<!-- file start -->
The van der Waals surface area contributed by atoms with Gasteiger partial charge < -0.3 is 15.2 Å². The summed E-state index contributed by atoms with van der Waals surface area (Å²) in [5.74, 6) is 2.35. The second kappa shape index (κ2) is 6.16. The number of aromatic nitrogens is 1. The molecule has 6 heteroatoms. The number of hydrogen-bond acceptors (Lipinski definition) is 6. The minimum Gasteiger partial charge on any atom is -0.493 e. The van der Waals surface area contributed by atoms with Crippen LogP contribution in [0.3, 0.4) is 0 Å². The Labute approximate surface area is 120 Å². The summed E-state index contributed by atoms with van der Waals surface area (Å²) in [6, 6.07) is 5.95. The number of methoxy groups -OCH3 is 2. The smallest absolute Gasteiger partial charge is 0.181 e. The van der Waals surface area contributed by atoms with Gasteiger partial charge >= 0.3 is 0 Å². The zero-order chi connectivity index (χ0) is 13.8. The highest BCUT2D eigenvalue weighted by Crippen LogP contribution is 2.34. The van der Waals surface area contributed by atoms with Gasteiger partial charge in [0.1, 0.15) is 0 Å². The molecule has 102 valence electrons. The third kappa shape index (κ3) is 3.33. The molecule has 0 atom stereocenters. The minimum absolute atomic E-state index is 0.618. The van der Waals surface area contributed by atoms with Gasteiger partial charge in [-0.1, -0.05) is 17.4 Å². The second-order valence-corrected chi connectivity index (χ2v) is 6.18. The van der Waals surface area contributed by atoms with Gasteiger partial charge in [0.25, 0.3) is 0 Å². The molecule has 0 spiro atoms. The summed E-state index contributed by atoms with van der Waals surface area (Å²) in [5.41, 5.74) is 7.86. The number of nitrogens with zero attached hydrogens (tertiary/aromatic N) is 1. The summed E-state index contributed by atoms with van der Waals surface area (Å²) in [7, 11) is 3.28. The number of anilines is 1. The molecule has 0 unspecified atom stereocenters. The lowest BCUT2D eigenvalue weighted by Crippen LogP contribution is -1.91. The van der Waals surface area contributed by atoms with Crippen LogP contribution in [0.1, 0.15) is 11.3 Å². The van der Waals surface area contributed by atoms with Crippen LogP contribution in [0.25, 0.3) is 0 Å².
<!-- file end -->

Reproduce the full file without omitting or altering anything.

The van der Waals surface area contributed by atoms with Gasteiger partial charge < -0.3 is 15.2 Å². The summed E-state index contributed by atoms with van der Waals surface area (Å²) in [5.74, 6) is 2.35. The second kappa shape index (κ2) is 6.16. The number of aromatic nitrogens is 1. The molecule has 6 heteroatoms. The number of hydrogen-bond acceptors (Lipinski definition) is 6. The minimum Gasteiger partial charge on any atom is -0.493 e. The van der Waals surface area contributed by atoms with Crippen LogP contribution in [0.3, 0.4) is 0 Å². The Labute approximate surface area is 120 Å². The summed E-state index contributed by atoms with van der Waals surface area (Å²) in [6, 6.07) is 5.95. The number of methoxy groups -OCH3 is 2. The smallest absolute Gasteiger partial charge is 0.181 e. The van der Waals surface area contributed by atoms with Gasteiger partial charge >= 0.3 is 0 Å². The zero-order chi connectivity index (χ0) is 13.8. The highest BCUT2D eigenvalue weighted by Crippen LogP contribution is 2.34. The van der Waals surface area contributed by atoms with Gasteiger partial charge in [0.1, 0.15) is 0 Å². The molecule has 102 valence electrons. The third kappa shape index (κ3) is 3.33. The molecule has 0 atom stereocenters. The minimum absolute atomic E-state index is 0.618. The van der Waals surface area contributed by atoms with Gasteiger partial charge in [-0.1, -0.05) is 17.4 Å². The second-order valence-corrected chi connectivity index (χ2v) is 6.18. The van der Waals surface area contributed by atoms with Gasteiger partial charge in [0.25, 0.3) is 0 Å². The molecule has 0 spiro atoms. The summed E-state index contributed by atoms with van der Waals surface area (Å²) in [5.41, 5.74) is 7.86. The number of nitrogens with zero attached hydrogens (tertiary/aromatic N) is 1. The summed E-state index contributed by atoms with van der Waals surface area (Å²) in [7, 11) is 3.28. The number of anilines is 1. The molecule has 0 unspecified atom stereocenters. The lowest BCUT2D eigenvalue weighted by Crippen LogP contribution is -1.91. The van der Waals surface area contributed by atoms with Crippen LogP contribution in [0.1, 0.15) is 11.3 Å². The van der Waals surface area contributed by atoms with Crippen LogP contribution in [0.25, 0.3) is 0 Å².